The goal of arbitration is to provide a faster, less costly, and more private alternative to litigation in a courtroom. In exchange for these advantages, the parties agree in advance that they will share the costs of the arbitration proceedings and will be bound by its results.

But what happens if, between the time the agreement is signed and when a dispute later arises, one of parties suffers a financial reversal and cannot afford to pay its share of the arbitration fees and costs? That was the issue recently presented to the California Court of Appeal (Aronow v. Emergent, LLP).

Gerald Aronow filed a lawsuit in San Francisco Superior Court against his former law firm, Emergent, alleging legal malpractice.

Emergent, citing the arbitration clause in its retainer agreement with Aronow, responded by asking the court to “stay” or suspend the dispute and order it to be handled through arbitration.

The clause said any dispute had to be resolved through “binding arbitration before a retired judge.” It stated that Aronow waived his “right to submit any dispute or any cause of a jury or court trial,” and that each of the parties “shall bear their own legal fees and costs.”

On August 4, 2020, the trial court granted Emergent’s request, finding that the arbitration agreement was valid.

The two sides agreed to use an arbitrator who charged $600 per hour or $6,000 per day. Aronow was asked to make an advance payment of $1,500. At the initial meeting with the arbitrator, Aronow said he was unable to pay the arbitration fees. The meeting was adjourned, and the arbitration did not proceed.

Aronow went back to court and asked the judge for an order waiving his obligation to pay the arbitration fees and costs, or alternatively, to end the stay so the dispute could go to trial.

The trial court, noting conflicting higher court rulings, said it did not have the legal authority to lift a stay based on a plaintiff’s claim that he cannot afford arbitration fees. It also said Aronow had not fully documented his share of the costs and his inability to pay them.

Aronow then asked the appellate court to rule on his request, noting that he is now living in Alaska and receiving public assistance because of his adverse financial circumstances.

The higher court acknowledged that appellate courts in California have disagreed about whether a trial court can lift a stay in response to a plaintiff's claimed inability to pay arbitration costs.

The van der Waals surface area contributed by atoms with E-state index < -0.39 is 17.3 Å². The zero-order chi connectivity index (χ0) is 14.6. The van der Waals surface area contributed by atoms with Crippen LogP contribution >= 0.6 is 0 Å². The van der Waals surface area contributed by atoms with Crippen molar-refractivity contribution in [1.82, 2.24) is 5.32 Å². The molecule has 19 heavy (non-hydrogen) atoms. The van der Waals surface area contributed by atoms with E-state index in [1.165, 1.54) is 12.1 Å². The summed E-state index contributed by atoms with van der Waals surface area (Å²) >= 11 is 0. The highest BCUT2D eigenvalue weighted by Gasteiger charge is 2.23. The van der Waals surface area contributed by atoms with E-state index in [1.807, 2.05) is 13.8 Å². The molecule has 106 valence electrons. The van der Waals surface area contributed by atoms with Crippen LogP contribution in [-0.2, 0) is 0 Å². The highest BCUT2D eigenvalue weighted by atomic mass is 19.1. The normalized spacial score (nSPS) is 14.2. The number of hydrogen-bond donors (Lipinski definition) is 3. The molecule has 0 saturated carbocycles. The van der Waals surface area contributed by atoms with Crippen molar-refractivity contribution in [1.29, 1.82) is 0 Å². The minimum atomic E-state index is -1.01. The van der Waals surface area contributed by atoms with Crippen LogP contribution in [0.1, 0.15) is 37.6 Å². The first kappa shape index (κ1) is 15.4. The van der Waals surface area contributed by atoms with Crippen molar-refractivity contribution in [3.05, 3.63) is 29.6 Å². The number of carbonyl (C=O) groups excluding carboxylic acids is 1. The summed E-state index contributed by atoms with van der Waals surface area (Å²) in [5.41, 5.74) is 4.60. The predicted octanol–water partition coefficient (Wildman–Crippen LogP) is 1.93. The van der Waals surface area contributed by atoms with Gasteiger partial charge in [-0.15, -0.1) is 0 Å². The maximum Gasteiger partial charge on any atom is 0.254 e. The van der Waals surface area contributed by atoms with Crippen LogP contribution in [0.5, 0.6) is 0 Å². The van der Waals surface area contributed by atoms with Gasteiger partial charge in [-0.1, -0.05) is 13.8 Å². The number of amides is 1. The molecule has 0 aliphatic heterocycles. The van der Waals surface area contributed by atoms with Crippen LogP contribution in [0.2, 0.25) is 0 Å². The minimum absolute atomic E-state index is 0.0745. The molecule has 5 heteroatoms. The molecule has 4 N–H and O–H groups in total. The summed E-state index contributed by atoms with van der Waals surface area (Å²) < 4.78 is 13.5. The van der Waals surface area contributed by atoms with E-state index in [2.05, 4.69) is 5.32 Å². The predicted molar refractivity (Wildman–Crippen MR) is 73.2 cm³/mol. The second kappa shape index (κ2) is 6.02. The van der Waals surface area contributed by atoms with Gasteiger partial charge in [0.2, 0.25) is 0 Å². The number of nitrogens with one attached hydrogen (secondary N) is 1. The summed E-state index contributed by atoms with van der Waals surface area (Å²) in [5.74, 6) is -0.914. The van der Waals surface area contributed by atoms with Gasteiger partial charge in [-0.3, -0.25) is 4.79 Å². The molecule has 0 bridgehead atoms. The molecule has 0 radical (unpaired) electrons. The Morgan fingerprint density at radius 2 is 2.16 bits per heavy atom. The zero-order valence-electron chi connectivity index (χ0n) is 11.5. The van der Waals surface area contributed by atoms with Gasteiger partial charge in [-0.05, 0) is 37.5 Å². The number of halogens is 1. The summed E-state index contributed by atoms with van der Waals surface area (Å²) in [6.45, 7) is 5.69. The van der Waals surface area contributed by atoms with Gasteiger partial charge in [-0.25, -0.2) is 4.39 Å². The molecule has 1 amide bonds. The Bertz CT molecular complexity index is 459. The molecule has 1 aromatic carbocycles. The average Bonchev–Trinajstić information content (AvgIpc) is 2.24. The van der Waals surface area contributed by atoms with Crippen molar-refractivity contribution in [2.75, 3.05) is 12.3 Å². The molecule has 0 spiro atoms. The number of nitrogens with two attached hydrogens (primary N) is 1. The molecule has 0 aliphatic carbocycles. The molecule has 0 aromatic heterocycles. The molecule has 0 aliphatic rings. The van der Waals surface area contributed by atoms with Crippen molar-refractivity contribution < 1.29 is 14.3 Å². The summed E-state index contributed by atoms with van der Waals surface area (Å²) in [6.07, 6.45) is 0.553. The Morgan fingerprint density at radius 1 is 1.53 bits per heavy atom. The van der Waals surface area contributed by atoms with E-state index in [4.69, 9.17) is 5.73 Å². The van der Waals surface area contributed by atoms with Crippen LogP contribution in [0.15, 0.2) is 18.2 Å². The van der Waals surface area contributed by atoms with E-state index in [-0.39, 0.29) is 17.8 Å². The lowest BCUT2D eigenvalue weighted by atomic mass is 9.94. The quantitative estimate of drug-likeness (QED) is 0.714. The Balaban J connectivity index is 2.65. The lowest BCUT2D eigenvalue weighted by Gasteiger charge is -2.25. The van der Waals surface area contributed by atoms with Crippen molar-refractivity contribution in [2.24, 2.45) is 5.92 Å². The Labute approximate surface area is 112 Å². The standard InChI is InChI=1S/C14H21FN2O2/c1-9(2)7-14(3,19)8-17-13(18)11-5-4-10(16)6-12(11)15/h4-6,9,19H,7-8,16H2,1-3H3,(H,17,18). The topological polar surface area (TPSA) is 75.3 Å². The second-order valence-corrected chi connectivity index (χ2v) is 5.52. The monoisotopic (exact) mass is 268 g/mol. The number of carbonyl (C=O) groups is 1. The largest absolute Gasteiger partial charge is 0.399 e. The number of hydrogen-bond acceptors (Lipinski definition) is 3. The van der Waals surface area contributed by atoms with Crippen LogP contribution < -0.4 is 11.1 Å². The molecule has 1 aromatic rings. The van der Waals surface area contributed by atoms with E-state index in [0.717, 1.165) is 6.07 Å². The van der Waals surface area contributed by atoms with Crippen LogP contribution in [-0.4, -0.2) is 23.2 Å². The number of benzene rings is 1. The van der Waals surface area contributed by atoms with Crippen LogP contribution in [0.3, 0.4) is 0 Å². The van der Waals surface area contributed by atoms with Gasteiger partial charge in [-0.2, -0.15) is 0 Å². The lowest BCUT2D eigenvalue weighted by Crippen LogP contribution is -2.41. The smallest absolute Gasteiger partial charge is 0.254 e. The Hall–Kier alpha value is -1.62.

In a 1962 case involving a dispute between franchisees and a franchisor, Division One of the Fourth District Court of Appeal said that “a trial court may not lift a stay of litigation merely because a party cannot afford the costs associated with arbitration.”

To do so, it said “would be fundamentally inconsistent with California’s ‘strong public policy favoring contractual arbitration.”

But a later decision by Division Three of the Fourth Circuit came to the opposite conclusion.

It said impoverished plaintiffs should be excused from the obligation to pay arbitration fees because “to rule otherwise might effectively deprive them of access to any forum for resolution of their claims.”

In that decision, the justices acknowledged that a trial court cannot order an arbitration provider to waive its fees. But it can issue an order saying that the other party has the option of either paying all of the costs of arbitration or waiving its right to arbitrate and allowing the case to proceed to trial.

They noted that California courts have the power to permit an indigent person to litigate a civil action without paying the statutorily required filing fees, and that “the Courts of Appeal have afforded indigent civil litigants the ability to obtain meaningful access to the judicial process in a great variety of contexts.”

Following this line of reasoning, the justices hearing Aronow’s appeal directed the trial court to lift the stay and allow Aronow to prove he is unable to pay the arbitrator’s fees. If he is successful, the lower court can then give Emergent a choice: it could pay Aronow’s share of those fees; or it could waive its right to arbitrate and allow the case to go to trial.

Aronow was awarded his costs on appeal.

By Laurie Murphy